Co2 Capture Using Deep Eutectic Solvents
Speaker #1 Nouman Mirza
Department(s): Chemical and Biomolecular Engineering,Peter Cook Centre
Supervisor(s): Prof. Geoff Stevens
Topic: Co2 Capture Using Deep Eutectic Solvents
Carbon capture is one of technologies which can help reduce the global warming. Absorption of CO2 in a liquid solvent is the one of the preferred ways to reduce the amount of CO2 in the atmosphere. In the present work, an in-depth literature review has been undertaken on deep eutectic solvents (DESs), especially regarding their potential application as CO2 capture solvents. In order for these solvents to be used as CO2 capture media, knowledge of their critical properties needs to be established. To do so, modified Lydersen-Joback-Reid (LJR) method was combined with Lee Kesler’s mixing rules to estimate the critical temperature, critical pressure, critical volume, acentric factors, and normal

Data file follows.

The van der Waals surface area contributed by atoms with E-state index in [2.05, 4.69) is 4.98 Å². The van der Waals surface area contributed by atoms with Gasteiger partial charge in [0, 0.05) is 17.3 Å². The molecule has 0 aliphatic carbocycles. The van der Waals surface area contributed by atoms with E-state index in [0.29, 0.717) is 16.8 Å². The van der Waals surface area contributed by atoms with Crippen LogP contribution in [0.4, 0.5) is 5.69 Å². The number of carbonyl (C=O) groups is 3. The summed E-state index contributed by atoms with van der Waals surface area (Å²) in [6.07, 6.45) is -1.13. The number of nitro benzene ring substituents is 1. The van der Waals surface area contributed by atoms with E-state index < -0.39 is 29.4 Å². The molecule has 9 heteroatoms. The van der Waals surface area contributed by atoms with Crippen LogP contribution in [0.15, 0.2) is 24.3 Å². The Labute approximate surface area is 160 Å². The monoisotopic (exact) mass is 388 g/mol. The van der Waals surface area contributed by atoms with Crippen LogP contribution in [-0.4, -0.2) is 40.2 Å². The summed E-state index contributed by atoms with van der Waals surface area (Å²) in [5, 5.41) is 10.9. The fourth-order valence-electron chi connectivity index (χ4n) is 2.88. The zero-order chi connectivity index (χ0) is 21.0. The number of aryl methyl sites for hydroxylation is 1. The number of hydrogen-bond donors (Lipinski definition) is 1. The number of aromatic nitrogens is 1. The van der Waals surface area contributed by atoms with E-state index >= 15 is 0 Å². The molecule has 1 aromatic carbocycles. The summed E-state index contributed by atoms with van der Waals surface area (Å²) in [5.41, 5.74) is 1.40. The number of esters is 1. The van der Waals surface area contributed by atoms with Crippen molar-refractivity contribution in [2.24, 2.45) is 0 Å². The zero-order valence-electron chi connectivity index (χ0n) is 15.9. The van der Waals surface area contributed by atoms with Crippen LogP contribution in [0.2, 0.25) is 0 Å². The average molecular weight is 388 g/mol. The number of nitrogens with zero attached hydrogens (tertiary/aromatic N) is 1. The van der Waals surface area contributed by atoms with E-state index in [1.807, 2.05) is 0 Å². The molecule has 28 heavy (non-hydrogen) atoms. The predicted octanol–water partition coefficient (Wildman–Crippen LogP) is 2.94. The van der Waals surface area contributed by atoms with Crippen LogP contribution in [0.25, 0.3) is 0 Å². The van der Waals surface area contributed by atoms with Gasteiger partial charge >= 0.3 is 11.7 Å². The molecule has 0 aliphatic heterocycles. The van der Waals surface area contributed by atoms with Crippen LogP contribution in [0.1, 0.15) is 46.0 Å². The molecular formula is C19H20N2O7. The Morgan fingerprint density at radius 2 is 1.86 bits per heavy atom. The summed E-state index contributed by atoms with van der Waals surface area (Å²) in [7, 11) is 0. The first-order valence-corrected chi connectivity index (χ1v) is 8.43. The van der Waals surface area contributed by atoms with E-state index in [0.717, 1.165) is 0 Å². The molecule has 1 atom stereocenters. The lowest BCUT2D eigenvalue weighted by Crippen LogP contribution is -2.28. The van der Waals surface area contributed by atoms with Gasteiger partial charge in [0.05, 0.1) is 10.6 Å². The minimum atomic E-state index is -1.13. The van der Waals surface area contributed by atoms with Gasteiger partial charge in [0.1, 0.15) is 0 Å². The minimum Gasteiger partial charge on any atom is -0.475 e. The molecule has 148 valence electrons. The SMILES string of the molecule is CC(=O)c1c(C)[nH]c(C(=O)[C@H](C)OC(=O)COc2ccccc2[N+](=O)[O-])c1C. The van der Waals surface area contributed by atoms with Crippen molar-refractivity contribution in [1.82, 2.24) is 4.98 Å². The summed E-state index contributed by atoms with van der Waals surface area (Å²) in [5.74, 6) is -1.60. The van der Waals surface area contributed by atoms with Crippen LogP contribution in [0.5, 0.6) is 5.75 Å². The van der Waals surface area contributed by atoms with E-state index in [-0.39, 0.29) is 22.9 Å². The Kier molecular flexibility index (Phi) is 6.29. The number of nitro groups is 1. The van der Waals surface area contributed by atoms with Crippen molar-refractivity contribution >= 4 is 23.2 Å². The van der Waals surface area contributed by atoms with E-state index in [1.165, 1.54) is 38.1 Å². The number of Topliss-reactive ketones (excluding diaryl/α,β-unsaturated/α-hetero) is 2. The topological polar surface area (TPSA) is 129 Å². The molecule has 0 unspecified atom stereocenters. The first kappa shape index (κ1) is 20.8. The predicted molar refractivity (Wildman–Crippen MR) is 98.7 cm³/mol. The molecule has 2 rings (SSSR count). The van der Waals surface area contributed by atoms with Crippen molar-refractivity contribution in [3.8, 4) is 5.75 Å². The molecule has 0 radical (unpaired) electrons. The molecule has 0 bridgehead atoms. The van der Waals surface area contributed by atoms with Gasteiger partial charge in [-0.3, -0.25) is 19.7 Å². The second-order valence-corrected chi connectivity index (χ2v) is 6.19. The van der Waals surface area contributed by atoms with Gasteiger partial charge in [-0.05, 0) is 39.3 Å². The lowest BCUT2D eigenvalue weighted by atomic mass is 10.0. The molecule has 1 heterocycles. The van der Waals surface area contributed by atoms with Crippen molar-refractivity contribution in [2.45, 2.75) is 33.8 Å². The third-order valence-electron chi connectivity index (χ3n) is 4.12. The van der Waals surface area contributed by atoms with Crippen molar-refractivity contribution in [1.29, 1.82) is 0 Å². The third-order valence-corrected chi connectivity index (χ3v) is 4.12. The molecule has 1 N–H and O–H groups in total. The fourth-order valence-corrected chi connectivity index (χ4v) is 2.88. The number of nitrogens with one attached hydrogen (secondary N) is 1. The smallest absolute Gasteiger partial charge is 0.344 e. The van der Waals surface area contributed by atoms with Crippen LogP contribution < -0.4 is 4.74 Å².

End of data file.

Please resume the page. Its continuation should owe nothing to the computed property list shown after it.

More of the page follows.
boiling points of 39 different DESs. An independent density-based method was used to determine the accuracy of the method. Based upon the estimated critical properties, densities of these 39 DESs were estimated and compared with the experimental values. The results showed that absolute deviations ranged from 0% to 17.4%. For DESs consisting of aliphatic precursors, the deviations ranged from 0% to 9.5%, whereas for DESs consisting of at least one aromatic precursor, the deviations ranged from 5.8% to 17.4%. The accuracy of method decreased with an increase in the content of hydrogen-bond donors (HBD) in a DES. The method was also found to accurately take into account the variation of density with temperature change. After the discovery of DESs, most of the researchers focused only on choline chloride based DESs, even for carbon capture applications. Due to this, a number of different physico-chemical properties of these solvents were published in the literature. Considering the fact, three choline chloride-based DESs, namely reline, ethaline and malinine were chosen to study the CO2 absorption capacity at conditions prevalent in a post-combustion capture process. Additionally, thermodynamic modelling using a modified Peng-Robinson (PR) equation of sate was used to correlate the experimental data. Finally, efforts were made to improve the already studied DESs for CO2 capture capacity.